Trisha Shetty (Editor)

Cantaloupe

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Covid-19
Kingdom  Plantae
Family  Cucurbitaceae
Species  C. melo
Order  Cucurbitales
Genus  Cucumis
Subspecies  C. melo subsp. melo
Cantaloupe

Cantaloupe (also cantelope, cantaloup, muskmelon (India and the United States), mushmelon, rockmelon, sweet melon, Persian melon, or spanspek (South Africa)) refers to a variety of the Cucumis melo species in the Cucurbitaceae family.

Contents

Cantaloupes range in weight from 0.5 to 5 kilograms (1 to 11 lb). Originally, cantaloupe referred only to the non-netted, orange-fleshed melons of Europe. However, in more recent usage it has come to mean any orange-fleshed melon of C. melo, and has become the most popular melon in North America.

Etymology and origin

The name is derived via French cantaloup from Italian Cantalupo, which was formerly a papal county seat near Rome, after the fruit's introduction there from Armenia. It was first mentioned in English literature in 1739.

The cantaloupe most likely originated in a region from Iran to India and Africa. It was later introduced to Europe and, around 1890, became a commercial crop in the United States.

European vs. North American

The European cantaloupe is lightly ribbed with a sweet and flavorful flesh and a gray-green skin that looks quite different from that of the North American cantaloupe.

The North American cantaloupe, common in the United States, Mexico, and some parts of Canada, is actually a muskmelon, a different variety of Cucumis melo, and has a "net-like" (reticulated) skin covering. It is a round melon with firm, orange, moderately sweet flesh and a thin, reticulated, light-grey rind. Varieties with redder and yellower flesh exist, but are not common in the US commercially.

Production

In 2013, the world production of melons, including cantaloupes, was 29.4 million tonnes, with China accounting for 49% of the total (14.4 million tonnes). Other significant countries growing cantaloupe in 2013 were Turkey, Iran, Egypt and India, which each grew 1 to 1.7 million tonnes.

Because they are descended from tropical plants and tend to require warm temperatures throughout a relatively long growing period, cantaloupes grown in temperate climates are frequently started indoors for 14 days or longer before being transplanted outdoors.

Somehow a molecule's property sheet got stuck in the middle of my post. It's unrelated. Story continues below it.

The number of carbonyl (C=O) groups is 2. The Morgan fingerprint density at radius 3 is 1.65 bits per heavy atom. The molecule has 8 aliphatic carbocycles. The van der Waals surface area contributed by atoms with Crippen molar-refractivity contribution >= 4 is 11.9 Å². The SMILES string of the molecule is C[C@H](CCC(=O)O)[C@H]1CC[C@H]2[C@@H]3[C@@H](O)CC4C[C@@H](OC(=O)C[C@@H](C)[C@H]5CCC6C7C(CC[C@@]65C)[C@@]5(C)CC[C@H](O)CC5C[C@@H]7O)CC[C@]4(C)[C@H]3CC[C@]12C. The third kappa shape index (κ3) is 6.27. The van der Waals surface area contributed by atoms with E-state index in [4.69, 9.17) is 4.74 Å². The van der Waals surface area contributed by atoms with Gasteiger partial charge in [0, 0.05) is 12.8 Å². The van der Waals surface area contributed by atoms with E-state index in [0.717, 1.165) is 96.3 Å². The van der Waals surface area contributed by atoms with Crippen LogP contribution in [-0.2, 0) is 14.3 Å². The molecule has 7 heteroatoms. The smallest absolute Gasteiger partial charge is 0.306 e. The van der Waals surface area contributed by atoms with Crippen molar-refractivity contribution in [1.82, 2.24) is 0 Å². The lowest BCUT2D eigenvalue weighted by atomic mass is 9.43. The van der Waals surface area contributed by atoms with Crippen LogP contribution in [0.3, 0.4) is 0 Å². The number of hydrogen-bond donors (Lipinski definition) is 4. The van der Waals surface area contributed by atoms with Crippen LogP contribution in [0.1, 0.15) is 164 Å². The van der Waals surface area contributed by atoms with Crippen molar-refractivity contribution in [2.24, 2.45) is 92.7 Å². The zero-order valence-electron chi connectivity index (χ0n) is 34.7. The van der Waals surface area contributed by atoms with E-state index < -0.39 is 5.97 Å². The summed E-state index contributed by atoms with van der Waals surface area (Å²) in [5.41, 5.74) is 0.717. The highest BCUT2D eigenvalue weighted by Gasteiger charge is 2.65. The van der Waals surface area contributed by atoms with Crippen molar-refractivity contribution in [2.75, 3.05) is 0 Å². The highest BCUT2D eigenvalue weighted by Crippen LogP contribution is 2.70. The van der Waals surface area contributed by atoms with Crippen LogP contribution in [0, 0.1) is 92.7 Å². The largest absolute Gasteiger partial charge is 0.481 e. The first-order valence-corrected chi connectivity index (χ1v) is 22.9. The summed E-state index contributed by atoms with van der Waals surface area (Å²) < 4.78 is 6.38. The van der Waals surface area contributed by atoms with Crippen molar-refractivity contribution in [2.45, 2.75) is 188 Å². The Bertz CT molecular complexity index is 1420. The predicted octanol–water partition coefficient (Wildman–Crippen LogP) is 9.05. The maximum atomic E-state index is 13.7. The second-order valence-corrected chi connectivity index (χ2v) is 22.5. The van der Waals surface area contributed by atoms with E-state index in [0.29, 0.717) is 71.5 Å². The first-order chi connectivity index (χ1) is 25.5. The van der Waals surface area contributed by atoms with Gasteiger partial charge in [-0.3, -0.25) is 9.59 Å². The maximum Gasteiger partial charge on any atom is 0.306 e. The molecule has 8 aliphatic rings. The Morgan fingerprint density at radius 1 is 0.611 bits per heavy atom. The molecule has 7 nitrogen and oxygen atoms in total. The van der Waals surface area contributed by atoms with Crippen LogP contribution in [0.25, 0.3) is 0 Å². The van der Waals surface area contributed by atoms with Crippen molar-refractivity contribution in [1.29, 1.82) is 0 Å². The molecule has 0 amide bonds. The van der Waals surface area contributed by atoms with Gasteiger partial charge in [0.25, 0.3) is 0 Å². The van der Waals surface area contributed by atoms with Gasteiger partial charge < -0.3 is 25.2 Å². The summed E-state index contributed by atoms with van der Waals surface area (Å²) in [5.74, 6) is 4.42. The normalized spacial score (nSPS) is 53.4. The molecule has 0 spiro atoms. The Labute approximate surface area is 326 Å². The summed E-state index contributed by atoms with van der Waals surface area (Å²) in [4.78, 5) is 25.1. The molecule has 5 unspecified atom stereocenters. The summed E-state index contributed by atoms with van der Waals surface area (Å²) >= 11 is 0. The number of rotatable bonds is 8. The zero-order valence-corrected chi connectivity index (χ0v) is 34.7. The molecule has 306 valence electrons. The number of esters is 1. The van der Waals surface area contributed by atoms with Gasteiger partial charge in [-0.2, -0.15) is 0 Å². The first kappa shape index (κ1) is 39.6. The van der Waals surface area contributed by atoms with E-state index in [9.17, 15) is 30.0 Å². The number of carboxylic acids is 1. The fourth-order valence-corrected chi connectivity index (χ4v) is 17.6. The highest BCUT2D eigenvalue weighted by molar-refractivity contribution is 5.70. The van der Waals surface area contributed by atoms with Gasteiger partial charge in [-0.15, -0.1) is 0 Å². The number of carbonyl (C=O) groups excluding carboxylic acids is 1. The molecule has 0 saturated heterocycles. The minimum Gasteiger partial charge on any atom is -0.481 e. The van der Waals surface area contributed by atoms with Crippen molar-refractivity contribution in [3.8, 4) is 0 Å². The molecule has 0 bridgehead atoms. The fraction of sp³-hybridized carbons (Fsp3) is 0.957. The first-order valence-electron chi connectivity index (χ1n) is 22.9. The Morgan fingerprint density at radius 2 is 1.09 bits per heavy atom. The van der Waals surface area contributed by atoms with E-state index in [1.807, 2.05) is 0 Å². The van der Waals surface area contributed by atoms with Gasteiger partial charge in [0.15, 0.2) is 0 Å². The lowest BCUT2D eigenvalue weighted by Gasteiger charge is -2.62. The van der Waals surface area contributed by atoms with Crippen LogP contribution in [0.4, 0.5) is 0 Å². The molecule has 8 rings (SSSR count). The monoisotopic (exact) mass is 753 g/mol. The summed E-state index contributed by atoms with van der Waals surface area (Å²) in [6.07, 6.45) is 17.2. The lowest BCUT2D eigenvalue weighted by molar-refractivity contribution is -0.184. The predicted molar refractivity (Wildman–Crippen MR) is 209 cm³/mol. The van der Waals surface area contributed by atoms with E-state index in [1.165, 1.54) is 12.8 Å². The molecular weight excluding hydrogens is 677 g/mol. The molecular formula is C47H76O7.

Cantaloupes are often picked, and shipped, before fully ripening. One post-harvest practice is treatment with a sodium hypochlorite or bleach wash to prevent mold and Salmonella growth. This treatment, because it can mask the melon's musky aroma, can make it difficult for the purchaser to judge the relative quality of different cantaloupes.

Consumption

Cantaloupe is normally eaten as a fresh fruit, as a salad, or as a dessert with ice cream or custard. Melon pieces wrapped in prosciutto are a familiar antipasto.

Because the surface of a cantaloupe can contain harmful bacteria—in particular, Salmonella—it is recommended to wash and scrub a melon thoroughly before cutting and consumption. The fruit should be refrigerated after cutting it and consumed in less than three days to prevent risk of Salmonella or other bacterial pathogens.

A moldy cantaloupe in a Peoria, Illinois market in 1943 was found to contain the highest yielding strain of mold for penicillin production, after a worldwide search.

Nutrition

Raw cantaloupe is 90% water, 8% carbohydrates, 0.8% protein and 0.3% fat, providing 140 kJ (34 kcal) and 2020 μg of the provitamin A orange carotenoid, beta-carotene per 100 grams. Fresh cantaloupe is an excellent source (20% or more of the Daily Value or DV) of vitamin C (44% DV) and vitamin A (21% DV), with other nutrients in negligible amounts (less than 10% DV) (see table).

References

Cantaloupe Wikipedia


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